The study designs of the articles included (from highest to lowest in the hierarchy of evidence): eleven systematic reviews, nine case control studies, seven case studies, and one expert opinion in the form of an editorial. The strongest evidence relevant to aspects of climate change and Salmonella necessitating further research are from the systematic reviews, at the top of the hierarchy of evidence, due to the inherent design of this methodology to uncover gaps in the knowledge base upon synthesizing disparate sources of information. Aspects necessitating further research on the interplay of Salmonella and climate change were found to have several common themes throughout these articles: measurement capacities, cross-sector and extra-sector study scope, and generalizability of results.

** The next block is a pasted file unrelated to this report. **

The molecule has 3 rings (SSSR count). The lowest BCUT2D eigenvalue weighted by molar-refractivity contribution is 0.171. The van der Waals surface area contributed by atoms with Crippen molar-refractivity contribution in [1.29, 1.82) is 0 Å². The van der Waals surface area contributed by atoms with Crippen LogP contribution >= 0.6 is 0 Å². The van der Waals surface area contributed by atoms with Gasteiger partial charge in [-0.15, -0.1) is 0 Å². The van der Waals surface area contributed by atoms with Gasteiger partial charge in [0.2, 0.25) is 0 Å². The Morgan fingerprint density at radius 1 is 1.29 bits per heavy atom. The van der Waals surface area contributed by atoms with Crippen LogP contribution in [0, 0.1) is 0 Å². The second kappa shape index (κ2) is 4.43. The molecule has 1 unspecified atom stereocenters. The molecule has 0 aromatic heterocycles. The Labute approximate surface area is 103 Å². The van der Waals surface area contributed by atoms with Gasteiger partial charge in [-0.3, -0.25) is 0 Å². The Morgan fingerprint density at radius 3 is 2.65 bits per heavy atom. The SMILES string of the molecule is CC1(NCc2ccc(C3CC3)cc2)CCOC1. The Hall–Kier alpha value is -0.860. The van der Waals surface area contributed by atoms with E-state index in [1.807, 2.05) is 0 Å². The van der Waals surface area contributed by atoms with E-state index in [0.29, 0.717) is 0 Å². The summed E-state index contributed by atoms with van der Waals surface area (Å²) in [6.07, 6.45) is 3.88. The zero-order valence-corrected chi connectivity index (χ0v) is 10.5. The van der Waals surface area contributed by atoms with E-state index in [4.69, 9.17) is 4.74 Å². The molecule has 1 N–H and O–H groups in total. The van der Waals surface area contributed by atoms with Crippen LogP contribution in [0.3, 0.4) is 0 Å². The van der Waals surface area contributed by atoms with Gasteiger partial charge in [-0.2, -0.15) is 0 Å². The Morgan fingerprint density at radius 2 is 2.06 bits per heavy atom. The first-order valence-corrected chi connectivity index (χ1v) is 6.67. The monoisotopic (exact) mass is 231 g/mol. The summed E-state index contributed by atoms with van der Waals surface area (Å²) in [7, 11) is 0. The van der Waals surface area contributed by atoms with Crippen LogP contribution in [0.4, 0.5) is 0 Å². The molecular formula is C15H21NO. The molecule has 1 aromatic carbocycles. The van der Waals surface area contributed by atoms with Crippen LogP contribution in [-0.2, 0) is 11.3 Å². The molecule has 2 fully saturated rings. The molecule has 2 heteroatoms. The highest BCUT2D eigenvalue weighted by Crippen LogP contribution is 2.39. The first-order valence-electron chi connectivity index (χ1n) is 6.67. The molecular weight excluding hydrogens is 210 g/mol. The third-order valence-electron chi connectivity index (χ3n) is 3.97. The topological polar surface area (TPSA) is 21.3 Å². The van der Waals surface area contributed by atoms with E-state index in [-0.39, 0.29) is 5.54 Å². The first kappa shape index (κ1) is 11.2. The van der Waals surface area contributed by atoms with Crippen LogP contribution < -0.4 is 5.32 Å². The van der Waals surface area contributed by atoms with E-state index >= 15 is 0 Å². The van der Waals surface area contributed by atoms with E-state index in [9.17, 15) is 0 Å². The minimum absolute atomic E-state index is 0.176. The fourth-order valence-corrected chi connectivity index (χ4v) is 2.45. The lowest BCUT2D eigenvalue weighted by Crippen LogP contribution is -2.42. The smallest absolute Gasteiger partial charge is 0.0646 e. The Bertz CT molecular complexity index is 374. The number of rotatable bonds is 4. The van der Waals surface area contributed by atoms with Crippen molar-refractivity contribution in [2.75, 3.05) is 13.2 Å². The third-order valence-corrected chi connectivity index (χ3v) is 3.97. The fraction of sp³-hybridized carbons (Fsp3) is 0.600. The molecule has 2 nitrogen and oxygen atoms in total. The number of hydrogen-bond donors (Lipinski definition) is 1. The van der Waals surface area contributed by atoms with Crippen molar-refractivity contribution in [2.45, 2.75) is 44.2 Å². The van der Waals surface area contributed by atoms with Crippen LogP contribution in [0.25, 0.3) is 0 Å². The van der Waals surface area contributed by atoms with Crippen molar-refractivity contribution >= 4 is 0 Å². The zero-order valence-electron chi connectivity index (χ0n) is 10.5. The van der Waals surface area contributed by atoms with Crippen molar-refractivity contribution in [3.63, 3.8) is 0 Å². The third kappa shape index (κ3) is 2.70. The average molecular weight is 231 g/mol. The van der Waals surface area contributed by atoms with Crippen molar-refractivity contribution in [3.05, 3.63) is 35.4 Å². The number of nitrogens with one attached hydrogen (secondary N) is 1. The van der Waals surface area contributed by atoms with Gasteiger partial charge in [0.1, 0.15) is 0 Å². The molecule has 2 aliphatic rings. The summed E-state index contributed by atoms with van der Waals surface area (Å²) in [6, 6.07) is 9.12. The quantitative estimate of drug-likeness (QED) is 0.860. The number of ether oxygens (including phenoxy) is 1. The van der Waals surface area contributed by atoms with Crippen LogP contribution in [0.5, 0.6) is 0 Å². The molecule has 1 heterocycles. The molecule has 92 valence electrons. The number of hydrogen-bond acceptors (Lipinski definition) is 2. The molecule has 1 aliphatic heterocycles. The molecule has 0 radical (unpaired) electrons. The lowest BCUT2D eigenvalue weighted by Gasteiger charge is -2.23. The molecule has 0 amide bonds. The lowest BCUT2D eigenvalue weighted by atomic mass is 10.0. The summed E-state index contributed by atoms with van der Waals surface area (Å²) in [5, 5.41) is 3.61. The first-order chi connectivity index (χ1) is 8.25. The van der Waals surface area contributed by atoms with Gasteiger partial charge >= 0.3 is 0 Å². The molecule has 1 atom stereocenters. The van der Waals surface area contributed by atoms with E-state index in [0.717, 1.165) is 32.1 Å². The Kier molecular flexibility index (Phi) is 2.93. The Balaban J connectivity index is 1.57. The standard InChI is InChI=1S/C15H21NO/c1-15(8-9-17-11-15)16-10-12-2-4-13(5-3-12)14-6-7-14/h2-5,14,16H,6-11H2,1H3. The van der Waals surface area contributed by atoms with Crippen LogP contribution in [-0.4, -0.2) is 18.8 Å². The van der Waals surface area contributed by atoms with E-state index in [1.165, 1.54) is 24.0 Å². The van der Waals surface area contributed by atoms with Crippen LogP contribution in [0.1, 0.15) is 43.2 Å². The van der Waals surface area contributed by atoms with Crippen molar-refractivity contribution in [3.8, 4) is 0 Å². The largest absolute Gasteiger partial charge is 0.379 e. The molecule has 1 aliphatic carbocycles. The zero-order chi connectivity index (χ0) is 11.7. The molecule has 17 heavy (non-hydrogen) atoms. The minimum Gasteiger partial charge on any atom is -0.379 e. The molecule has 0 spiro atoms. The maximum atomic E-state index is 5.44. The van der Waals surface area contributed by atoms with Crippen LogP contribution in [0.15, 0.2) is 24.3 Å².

Measurement capacity is an aspect of methodological consideration of studying climate change and Salmonella; frequently there was a lack of sufficient quantification to understand, articulate, and frame findings, inferred from the systematic reviews' meta-analyses (and the corresponding limitations reported in the discussions and conclusions). This contributes to gaps in reporting on magnitude and specification of effects. Cross-sector and extra-sector study scope need further development to accurately reflect the multi-disciplinary approaches and reaches in public health, and the very nature of the topic. This primarily pertains to in-depth inclusion of sector-specific intermediary drivers (and to a lesser extent exposures and outcomes) throughout the epidemiologic triad. Additionally, there is a need to incorporate information identified from the synthesis of disparate information sources. Enhanced measurement capacity and appropriate scope of study are important considerations of generalizability. When applying existing research in novel situations, the limitations of generalizability are especially important to account for. Changing climates and environments are constrained by time and space; studies with a specific spatial or temporal context should avoid ecologically fallacious interpretations and attempt to account for the complexity of the variables at play.